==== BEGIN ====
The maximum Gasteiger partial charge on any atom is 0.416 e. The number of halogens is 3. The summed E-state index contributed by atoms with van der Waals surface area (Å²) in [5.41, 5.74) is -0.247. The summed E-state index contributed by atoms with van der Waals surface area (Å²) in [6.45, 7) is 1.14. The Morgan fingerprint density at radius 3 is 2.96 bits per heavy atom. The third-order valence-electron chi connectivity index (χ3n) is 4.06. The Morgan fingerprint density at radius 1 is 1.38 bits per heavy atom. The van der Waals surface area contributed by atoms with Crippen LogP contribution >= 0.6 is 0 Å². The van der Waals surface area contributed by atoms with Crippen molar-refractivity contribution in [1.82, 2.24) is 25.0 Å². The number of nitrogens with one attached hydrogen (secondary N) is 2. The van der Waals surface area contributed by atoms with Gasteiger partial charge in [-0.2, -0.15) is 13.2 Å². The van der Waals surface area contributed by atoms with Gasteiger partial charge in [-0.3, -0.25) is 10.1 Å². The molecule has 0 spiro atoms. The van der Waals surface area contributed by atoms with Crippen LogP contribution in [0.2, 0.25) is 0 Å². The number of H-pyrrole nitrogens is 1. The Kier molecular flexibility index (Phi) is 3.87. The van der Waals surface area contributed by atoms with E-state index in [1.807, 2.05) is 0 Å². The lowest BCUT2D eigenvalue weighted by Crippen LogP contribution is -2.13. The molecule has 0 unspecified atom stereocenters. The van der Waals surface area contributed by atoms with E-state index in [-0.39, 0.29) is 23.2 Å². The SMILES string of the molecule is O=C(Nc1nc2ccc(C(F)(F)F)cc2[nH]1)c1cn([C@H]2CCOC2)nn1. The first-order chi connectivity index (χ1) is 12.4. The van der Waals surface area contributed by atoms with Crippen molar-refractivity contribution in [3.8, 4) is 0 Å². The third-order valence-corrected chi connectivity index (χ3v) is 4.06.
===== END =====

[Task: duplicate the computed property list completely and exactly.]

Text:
The maximum Gasteiger partial charge on any atom is 0.416 e. The number of halogens is 3. The summed E-state index contributed by atoms with van der Waals surface area (Å²) in [5.41, 5.74) is -0.247. The summed E-state index contributed by atoms with van der Waals surface area (Å²) in [6.45, 7) is 1.14. The Morgan fingerprint density at radius 3 is 2.96 bits per heavy atom. The third-order valence-electron chi connectivity index (χ3n) is 4.06. The Morgan fingerprint density at radius 1 is 1.38 bits per heavy atom. The van der Waals surface area contributed by atoms with Crippen LogP contribution >= 0.6 is 0 Å². The van der Waals surface area contributed by atoms with Crippen molar-refractivity contribution in [1.82, 2.24) is 25.0 Å². The number of nitrogens with one attached hydrogen (secondary N) is 2. The van der Waals surface area contributed by atoms with Gasteiger partial charge in [-0.2, -0.15) is 13.2 Å². The van der Waals surface area contributed by atoms with Gasteiger partial charge in [-0.3, -0.25) is 10.1 Å². The molecule has 0 spiro atoms. The van der Waals surface area contributed by atoms with Crippen LogP contribution in [0.2, 0.25) is 0 Å². The number of H-pyrrole nitrogens is 1. The Kier molecular flexibility index (Phi) is 3.87. The van der Waals surface area contributed by atoms with E-state index in [1.807, 2.05) is 0 Å². The lowest BCUT2D eigenvalue weighted by Crippen LogP contribution is -2.13. The molecule has 0 unspecified atom stereocenters. The van der Waals surface area contributed by atoms with E-state index in [-0.39, 0.29) is 23.2 Å². The SMILES string of the molecule is O=C(Nc1nc2ccc(C(F)(F)F)cc2[nH]1)c1cn([C@H]2CCOC2)nn1. The first-order chi connectivity index (χ1) is 12.4. The van der Waals surface area contributed by atoms with Crippen molar-refractivity contribution in [3.8, 4) is 0 Å². The third-order valence-corrected chi connectivity index (χ3v) is 4.06.